CHARLESTON, WV (May 31, 2022) — West Virginia International Yeager Airport in Charleston, WV is pleased to announce it is supporting the 2022 Special Olympics Airlift by hosting a departure point for the event on Saturday, June 4 and supporting return flights on Sunday, June 12.

The Airlift is a signature community event organized and coordinated by Textron Aviation, a Textron Inc. (NYSE:TXT) company, with assistance from Cessna, Beechcraft and Hawker owners and operators, industry champions and employee volunteers. Each participating aircraft receives a special Dove call sign that will afford priority treatment in the National Airspace System so the massive Airlift stays on schedule on both transport days – Saturday, June 4, delivering the athletes to Orlando where they will compete in the 2022 Special Olympics USA Games at ESPN Wide World of Sports Complex at Walt Disney World Resort and Sunday, June 12, returning the athletes to their home bases.

Capital Jet Center (CJC) will provide ground handling and flight support services for 5 flights carrying 31 passengers at CJC on Saturday, June 4. The return flights are scheduled for Sunday, June 12, where once again CRW will assist Textron Aviation and the athletes.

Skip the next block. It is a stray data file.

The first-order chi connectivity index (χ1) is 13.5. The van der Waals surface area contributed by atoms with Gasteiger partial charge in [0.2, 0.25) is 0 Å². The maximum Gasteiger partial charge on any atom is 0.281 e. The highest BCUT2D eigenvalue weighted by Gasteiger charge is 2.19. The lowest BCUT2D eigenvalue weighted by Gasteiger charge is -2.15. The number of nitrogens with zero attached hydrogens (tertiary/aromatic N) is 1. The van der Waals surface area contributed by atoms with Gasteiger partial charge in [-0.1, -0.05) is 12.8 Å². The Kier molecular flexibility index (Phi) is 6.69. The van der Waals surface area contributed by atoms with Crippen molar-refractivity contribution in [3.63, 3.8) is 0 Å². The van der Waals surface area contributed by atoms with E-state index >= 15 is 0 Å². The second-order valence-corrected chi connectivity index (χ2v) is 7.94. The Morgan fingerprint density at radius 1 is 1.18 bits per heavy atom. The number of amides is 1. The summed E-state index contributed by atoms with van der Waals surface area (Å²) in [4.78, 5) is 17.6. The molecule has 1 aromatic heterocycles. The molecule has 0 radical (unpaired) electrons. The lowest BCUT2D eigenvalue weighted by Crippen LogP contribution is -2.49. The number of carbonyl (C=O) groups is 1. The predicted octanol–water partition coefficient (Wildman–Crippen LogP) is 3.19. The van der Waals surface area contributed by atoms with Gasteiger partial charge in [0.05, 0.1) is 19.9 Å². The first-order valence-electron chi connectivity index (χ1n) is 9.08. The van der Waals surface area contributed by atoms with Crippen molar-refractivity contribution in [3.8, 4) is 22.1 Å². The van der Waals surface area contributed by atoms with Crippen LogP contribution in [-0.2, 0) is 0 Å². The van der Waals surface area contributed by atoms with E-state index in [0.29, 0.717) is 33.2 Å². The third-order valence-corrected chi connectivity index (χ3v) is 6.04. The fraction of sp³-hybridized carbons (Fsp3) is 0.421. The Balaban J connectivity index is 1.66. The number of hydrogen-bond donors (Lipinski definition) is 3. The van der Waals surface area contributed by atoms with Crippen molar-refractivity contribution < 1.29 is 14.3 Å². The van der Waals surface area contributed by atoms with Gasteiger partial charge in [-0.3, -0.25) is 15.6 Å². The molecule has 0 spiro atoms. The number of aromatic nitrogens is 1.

“This is a rewarding opportunity for CRW. We value this incredible experience to work with Textron Aviation to help facilitate a once-in-a-lifetime aviation experience for the athletes,” said Airport Director and CEO Nick Keller. “We are looking forward to making this sendoff one the athletes will not forget.”

This is the eighth Special Olympics Airlift by Textron Aviation, and the Airport’s first time participating in the Special Olympics Airlift. Since the first Airlift in 1987, nearly 10,000 athletes and coaches from across the United States have been transported to Special Olympics World Games and USA Games.

“Travel is the largest expense for Special Olympics programs, and we are able to help these deserving athletes compete at the highest level thanks to our generous customers who donate the use of their aircraft, pilots and fuel,” said Ron Draper, president and CEO, Textron Aviation. “Not only does the Airlift help offset costs, flying on a business aircraft allows the athletes —many of whom have never flown — to travel to the games hassle-free with their gear and teammates. It’s a memorable and meaningful experience for everyone involved.”

A Cessna Citation, Beechcraft King Air, Beechcraft Premier, Beechjet or Hawker aircraft will land at Orlando Executive Airport every two to three minutes to transport nearly 1,000 athletes and coaches from more than 30 departure locations across the United States.

Find more information about the Special Olympics Airlift at txtav.com/airlift.